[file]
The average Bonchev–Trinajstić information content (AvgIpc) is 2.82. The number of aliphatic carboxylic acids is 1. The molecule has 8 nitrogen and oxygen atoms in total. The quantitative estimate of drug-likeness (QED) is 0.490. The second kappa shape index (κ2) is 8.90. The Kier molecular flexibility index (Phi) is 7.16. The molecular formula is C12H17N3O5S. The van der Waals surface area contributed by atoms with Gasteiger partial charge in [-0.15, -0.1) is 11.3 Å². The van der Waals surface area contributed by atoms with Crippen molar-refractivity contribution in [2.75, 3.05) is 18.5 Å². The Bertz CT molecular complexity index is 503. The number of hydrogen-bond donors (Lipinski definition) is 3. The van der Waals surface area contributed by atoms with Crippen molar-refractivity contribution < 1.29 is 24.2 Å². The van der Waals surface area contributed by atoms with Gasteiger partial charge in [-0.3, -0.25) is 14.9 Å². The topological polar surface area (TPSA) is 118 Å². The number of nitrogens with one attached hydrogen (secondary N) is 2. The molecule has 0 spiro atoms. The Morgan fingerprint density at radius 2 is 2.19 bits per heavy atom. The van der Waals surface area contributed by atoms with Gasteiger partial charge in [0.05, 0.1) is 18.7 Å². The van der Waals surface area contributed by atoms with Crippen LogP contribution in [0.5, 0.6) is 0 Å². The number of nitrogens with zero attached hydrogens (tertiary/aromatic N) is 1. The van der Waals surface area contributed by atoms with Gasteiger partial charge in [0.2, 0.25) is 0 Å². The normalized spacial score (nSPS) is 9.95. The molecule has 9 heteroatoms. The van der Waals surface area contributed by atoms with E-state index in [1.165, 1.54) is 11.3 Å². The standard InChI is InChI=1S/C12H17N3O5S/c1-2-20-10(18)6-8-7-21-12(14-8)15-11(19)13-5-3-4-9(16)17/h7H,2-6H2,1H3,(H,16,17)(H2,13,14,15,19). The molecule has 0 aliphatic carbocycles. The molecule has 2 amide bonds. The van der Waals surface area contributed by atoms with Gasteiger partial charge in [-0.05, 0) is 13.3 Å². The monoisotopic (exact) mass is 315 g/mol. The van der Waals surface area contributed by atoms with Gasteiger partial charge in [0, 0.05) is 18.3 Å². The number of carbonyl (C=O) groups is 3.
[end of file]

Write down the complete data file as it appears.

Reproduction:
The average Bonchev–Trinajstić information content (AvgIpc) is 2.82. The number of aliphatic carboxylic acids is 1. The molecule has 8 nitrogen and oxygen atoms in total. The quantitative estimate of drug-likeness (QED) is 0.490. The second kappa shape index (κ2) is 8.90. The Kier molecular flexibility index (Phi) is 7.16. The molecular formula is C12H17N3O5S. The van der Waals surface area contributed by atoms with Gasteiger partial charge in [-0.15, -0.1) is 11.3 Å². The van der Waals surface area contributed by atoms with Crippen molar-refractivity contribution in [2.75, 3.05) is 18.5 Å². The Bertz CT molecular complexity index is 503. The number of hydrogen-bond donors (Lipinski definition) is 3. The van der Waals surface area contributed by atoms with Crippen molar-refractivity contribution < 1.29 is 24.2 Å². The van der Waals surface area contributed by atoms with Gasteiger partial charge in [-0.3, -0.25) is 14.9 Å². The topological polar surface area (TPSA) is 118 Å². The number of nitrogens with one attached hydrogen (secondary N) is 2. The molecule has 0 spiro atoms. The Morgan fingerprint density at radius 2 is 2.19 bits per heavy atom. The van der Waals surface area contributed by atoms with Gasteiger partial charge in [0.05, 0.1) is 18.7 Å². The van der Waals surface area contributed by atoms with Crippen LogP contribution in [0.5, 0.6) is 0 Å². The number of nitrogens with zero attached hydrogens (tertiary/aromatic N) is 1. The van der Waals surface area contributed by atoms with Gasteiger partial charge in [0.2, 0.25) is 0 Å². The normalized spacial score (nSPS) is 9.95. The molecule has 9 heteroatoms. The van der Waals surface area contributed by atoms with E-state index in [1.165, 1.54) is 11.3 Å². The standard InChI is InChI=1S/C12H17N3O5S/c1-2-20-10(18)6-8-7-21-12(14-8)15-11(19)13-5-3-4-9(16)17/h7H,2-6H2,1H3,(H,16,17)(H2,13,14,15,19). The molecule has 0 aliphatic carbocycles. The molecule has 2 amide bonds. The van der Waals surface area contributed by atoms with Gasteiger partial charge in [-0.05, 0) is 13.3 Å². The monoisotopic (exact) mass is 315 g/mol. The van der Waals surface area contributed by atoms with Gasteiger partial charge in [0, 0.05) is 18.3 Å². The number of carbonyl (C=O) groups is 3.